Prasanthi SV, Vinayak S Jamdade, Nityanand B Bolshette, Ranadeep Gogoi and Mangala Lahkar
J Pharmacogenomics Pharmacoproteomics 2014, 5:3 http://dx.doi.org/10.4172/2153-0645.1000132

Introduction and Objective: Pharmacogenetics is a genetically determined variability in drug responses. The genes and their allelic variants which affect our response to drugs are the main routes in development of pharmacogenetics. Clopidogrel is an antiplatelet drug, used against athero-thrombotic events in cardiovascular patients. The objective of our study was to identify the CYP2C19 Single Nucleotide Polymorphisms, responsible for altering the metabolism of clopidogrel, at gene level. And to document the prevalence of CYP2C19 gene mutations in clopidogrel treated cardiovascular disease patients in Assam population, Guwahati Medical College & Hospital, in North- East India.
Patients and Methods: We have studied 60 patients who received clopidogrel from Gauhati medical college and hospital Assam. Genomic DNA was extracted by using Hipura blood genomic DNA extracting mini preparation kit by following the manufacturer’s instructions.RFLP analysis was done by DNA amplification which was carried out by using set of primers and resulting ampicons of CYP2C19*2;CYP2C19*3 and CYP2C19*17 were subjected for Restriction digestion with SmaI, BamHI and Lwe0I respectively.
Results: We found that CYP2C19*2 had allelic frequency of ~40% in Gauhati Medical College and Hospital, Assam, North East India. None of the samples were mutated with CYP2C19*3 andCYP2C19*17 allele. Other CYP2C19 variant alleles with reduced or absent enzymatic activity have been identified. Conclusion: We found that loss of functional allele CYP2C19*2 had higher carriage frequency; whereas, CYP2C19*3 and *17 alleles were not found in cardiovascular patients who were taking clopidogrel. Personalized therapy targeting patients who carry these genetic variants might help to improve the clinical outcome.

Role of cytochrome P450 genotype in the steps toward personalized drug therapy

Larisa H Cavallari, Hyunyoung Jeong, Adam Bress
Pharmacogenomics and Personalized Medicine 2011:4 123–136

Genetic polymorphism for cytochrome 450 (P450) enzymes leads to interindividual variability in the plasma concentrations of many drugs. In some cases, P450 genotype results in decreased enzyme activity and an increased risk for adverse drug effects. For example, individuals with the CYP2D6 loss-of-function genotype are at increased risk for ventricular arrhythmia if treated with usual does of thioridazine. In other cases, P450 genotype may influence the dose of a drug required to achieve a desired effect. This is the case with warfarin, with lower doses often necessary in carriers of a variant CYP2C9*2 or *3 allele to avoid supratherapeutic anticoagulation. When a prodrug, such as clopidogrel or codeine, must undergo hepatic biotransformation to its active form, a loss-of-function P450 genotype leads to reduced concentrations of the active drug and decreased drug efficacy. In contrast, patients with multiple CYP2D6 gene copies are at risk for opioid-related toxicity if treated with usual doses of codeine-containing analgesics. At least 25 drugs contain information in their US Food and Drug Administration-approved labeling regarding P450 genotype. The CYP2C9, CYP2C19, and CYP2D6 genes are the P450 genes most often cited. To date, integration of P450 genetic information into clinical decision making is limited. However, some institutions are beginning to embrace routine P450 genotyping to assist in the treatment of their patients. Genotyping for P450 variants may carry less risk for discrimination compared with genotyping for disease-associated variants. As such, P450 genotyping is likely to lead the way in the clinical implementation of pharmacogenomics. This review discusses variability in the CYP2C9, CYP2C19, and CYP2D6 genes and the implications of this for drug efficacy and safety.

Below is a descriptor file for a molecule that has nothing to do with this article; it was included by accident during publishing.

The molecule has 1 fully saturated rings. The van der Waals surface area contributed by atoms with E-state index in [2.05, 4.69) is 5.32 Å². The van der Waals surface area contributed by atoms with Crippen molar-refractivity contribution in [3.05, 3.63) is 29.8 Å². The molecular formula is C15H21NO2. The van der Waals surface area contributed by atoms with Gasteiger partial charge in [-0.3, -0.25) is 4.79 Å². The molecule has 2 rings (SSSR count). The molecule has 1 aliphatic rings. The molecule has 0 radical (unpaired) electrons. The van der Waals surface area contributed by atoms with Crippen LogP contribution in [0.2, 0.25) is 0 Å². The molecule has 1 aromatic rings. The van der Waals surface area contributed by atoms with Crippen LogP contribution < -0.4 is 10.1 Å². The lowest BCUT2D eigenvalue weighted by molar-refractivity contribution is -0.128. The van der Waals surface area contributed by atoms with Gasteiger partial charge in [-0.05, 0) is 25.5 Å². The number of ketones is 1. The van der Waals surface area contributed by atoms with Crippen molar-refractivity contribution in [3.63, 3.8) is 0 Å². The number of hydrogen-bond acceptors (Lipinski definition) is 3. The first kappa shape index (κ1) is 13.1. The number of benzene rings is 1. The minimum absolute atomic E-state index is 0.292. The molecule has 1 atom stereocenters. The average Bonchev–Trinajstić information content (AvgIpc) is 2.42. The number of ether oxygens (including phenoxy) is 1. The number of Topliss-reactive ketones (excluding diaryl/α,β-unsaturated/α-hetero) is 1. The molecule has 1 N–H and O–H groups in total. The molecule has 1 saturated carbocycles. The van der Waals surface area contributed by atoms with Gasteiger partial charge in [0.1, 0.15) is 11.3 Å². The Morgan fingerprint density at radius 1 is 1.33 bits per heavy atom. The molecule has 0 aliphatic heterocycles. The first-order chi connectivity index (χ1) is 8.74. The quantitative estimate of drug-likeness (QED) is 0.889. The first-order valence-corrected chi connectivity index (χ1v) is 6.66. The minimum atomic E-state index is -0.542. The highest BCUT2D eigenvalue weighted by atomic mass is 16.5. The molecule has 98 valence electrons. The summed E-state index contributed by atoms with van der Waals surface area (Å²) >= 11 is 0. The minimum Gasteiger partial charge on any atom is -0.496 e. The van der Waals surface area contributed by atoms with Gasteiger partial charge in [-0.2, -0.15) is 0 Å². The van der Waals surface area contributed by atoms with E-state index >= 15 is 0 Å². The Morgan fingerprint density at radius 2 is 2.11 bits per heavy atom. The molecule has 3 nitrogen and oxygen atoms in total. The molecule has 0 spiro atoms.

Asthma pharmacogenetics and the development of genetic profiles for personalized medicine

Victor E Ortega, Deborah A Meyers, Eugene R Bleecker
Pharmacogenomics and Personalized Medicine 2015:8 9–22